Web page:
One of our family Christmas traditions since my husband was a small boy was making home-made hard candy to share with the friends and family. So this year I wanted to share the tradition with my Daughter-in-Law so that she could make the candy with my granddaughter when she gets just a little older. I also though we could use silicone molds that I bought several years ago to make the candy into fun holiday shapes.Then YouTube took the whole candy making for kids (and some adults) to a whole new cool level. I watched the attached video and had to add these wonderful Lego molds to my collection and start making Christopher’s favorite flavor of candy.
Candy flavoring comes in small bottles of oils that can be used for making almost anything that you eat with out the use of alcohols that are in most extracts. The flavor and color are concentrated in each bottle. So for every batch of candy you need one bottle of your favorite flavoring. I made a total of 5 different flavors this year, root beer, apple, orange, cinnamon, and butter scotch. Each batch is about 1/2 of a pound of finished candy and that is every mold you see above filled to at least half. I did reduce the amount of syrup in the heart molds to half full because they were very hard to remove and to big to pop in your mouth.
Then after pulling the candy from the molds it is wise to dust them with powered sugar so that they will not stick together and this is really important if you want to mix the flavors into gift bags. They will not store for long in high humidity without it.
So here are the very easy to fallow directions on how to make hard candy and the way to test your sugar syrup with out a candy thermometer…Each box of flavoring comes with a recipe booklet for several things you may want to use this flavoring for. The hard candy recipe is also on the back of the box.
Hard Candy regular Batch
2 cups granulated sugar
2/3 cup light corn syrup
3/4 cup water
1 dram or teaspoon flavoring
food coloring or gel… gel does not seem to burn at these high temperatures.
Combine sugar, corn syrup, and water in a 2 quart saucepan. I use my cast iron dutch oven. Stir over med heat until sugar dissolves. Bring mixture to a boil without stirring. When syrup reaches 260 degrees F. add coloring. Do not stir ;boiling action will blend color for you. Remove from heat at 300 deg F. When drops of syrup form a hard brittle threads in cold water ( Hard Ball stage). When boiling action stops, stir in flavoring. Pour syrup into lightly oiled candy molds or on a greased cookie sheet. When cool break into pieces and dust with powered sugar to prevent sticking. Store in an air tight container or Ziplock bag.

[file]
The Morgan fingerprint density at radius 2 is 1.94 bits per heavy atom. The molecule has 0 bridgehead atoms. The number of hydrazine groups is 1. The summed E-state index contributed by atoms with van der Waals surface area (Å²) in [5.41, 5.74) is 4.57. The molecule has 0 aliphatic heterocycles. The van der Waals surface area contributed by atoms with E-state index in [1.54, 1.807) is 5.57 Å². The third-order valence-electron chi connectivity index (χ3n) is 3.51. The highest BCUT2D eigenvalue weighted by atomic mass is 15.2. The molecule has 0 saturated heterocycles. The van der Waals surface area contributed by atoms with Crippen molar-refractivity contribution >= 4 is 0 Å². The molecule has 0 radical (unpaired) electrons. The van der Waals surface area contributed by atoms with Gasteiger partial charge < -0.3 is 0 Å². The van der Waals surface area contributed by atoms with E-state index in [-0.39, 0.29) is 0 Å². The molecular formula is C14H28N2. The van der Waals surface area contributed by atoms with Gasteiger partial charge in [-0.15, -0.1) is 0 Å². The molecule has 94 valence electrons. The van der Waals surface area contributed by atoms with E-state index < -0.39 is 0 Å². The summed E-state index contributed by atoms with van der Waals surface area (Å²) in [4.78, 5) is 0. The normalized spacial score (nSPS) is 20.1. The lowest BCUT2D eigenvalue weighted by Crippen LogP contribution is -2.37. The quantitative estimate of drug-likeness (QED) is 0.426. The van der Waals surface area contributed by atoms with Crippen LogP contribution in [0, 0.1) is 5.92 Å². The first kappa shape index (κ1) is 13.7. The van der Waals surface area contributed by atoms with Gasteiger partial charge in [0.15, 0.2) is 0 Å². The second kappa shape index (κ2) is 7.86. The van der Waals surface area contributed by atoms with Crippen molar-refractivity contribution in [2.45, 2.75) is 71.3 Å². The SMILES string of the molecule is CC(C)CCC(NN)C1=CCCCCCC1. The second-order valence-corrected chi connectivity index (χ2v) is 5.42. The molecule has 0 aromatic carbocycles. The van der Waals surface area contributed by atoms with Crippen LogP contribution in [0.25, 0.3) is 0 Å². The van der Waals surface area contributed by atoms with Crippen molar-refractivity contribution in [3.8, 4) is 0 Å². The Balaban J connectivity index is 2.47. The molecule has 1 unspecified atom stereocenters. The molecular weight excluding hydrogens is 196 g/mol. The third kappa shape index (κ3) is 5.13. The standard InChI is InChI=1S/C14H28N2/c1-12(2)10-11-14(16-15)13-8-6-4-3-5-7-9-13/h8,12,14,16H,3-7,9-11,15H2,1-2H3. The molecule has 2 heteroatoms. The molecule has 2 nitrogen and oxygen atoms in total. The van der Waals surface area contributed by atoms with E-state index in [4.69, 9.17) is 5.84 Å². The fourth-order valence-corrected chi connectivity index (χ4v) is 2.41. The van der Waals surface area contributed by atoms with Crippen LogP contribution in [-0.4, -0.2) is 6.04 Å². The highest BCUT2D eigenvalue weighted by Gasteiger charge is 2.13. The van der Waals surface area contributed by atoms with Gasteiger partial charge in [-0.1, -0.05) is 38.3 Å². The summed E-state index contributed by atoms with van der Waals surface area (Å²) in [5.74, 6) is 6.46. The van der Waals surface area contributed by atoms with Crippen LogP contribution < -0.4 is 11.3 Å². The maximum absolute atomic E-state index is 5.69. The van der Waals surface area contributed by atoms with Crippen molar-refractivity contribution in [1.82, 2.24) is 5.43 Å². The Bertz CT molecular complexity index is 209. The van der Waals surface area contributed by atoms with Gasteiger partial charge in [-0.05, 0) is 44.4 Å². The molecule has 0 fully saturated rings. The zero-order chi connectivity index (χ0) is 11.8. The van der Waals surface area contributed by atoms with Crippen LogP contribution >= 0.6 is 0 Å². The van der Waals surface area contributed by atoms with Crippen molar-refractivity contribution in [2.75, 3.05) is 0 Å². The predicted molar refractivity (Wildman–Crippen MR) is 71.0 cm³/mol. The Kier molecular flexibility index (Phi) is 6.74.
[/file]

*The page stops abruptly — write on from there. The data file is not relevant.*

This is what the process looks like
After the sugar reaches a rolling boil I added my gel food coloring of red in this batch… I think I used about three little drops to get a nice light red color.
Now the wait is on. I raise my burner heat at this point to med high or about 8 this decreases the amount of time it takes the sugar to reach the crack stage. The syrup will go from what looks like water boiling to a foamy tinny bubble stage as it heats then finally when you reach about 300 degrees the syrup will have large clear thick bubbles all the way to the edge of the kettle. This process takes about 10 minutes if you do not stir the syrup, longer if you can not resist the urge to stir.
When you think you are close to the correct temperature, or any time you are nosy, you can check the stages of the sugar with a cold water test. Fill a clear glass over half way full of cold water. With a non plastic spoon, preferable a wooden one, drip a small amount of syrup into the cold water…. DO NOT GET THE SYRUP ON YOUR SKIN IT IS VERY HOT AND STICKY! Burns will happen and skin will be lost when the sugar sets up. If the syrup looks like this it is not ready yet.
wait a while longer and test again. When the syrup is ready is will almost instantly get hard… threads of what looks like glass will appear on the glass, in the water, on the counter… just about every where.
Remove kettle from stove and let the sugar cool until the boiling stops add flavorings and stir. It may pop and hiss a little when you add the flavorings but should not burn. Then pour carefully into molds or a cookie sheet for breaking up later. I did not spray any of my molds and the released fine… if working on a cookie sheet of metal I would spray with a cooking spray.
You can see the sugar threads here between each tray. Let the trays cool for several minutes I left these for about 30 minutes. Then remove and dust with powered sugar.
We rub off the excess sugar and put in a Zip Lock bag. Then after every flavor has cooled I take handfuls of the different candy shapes and flavors and fill small treat bags. Each bag had at least one huge decorative candy in the bag and about 15 smaller pieces. The Snow Men and Large Lego man were my favorite to add to each bag. I understand that they are too big to fit in you mouth but they look great when arranged in the window of the gift bag. They can still be eaten but would need broken into smaller pieces.
So after about 2 hours my Daughter-in-law and I finished up started to clean up my sugar covered table and finally tasted our hard work. It all tasted great and my favorite is always cinnamon. The joy of making this candy is it is great for parties at Halloween you could make grape purple bats, or orange pumpkins, at Valentines day make red cinnamon hearts, At Easter make pink or yellow eggs and share them. Use the large pieces as edible cupcake topper or cake decorations. The ideas are limitless and if you want you can also make the Gummies that are in the video below… so Silicon Molds are some of my favorite kitchen gadgets and always spark my creativity.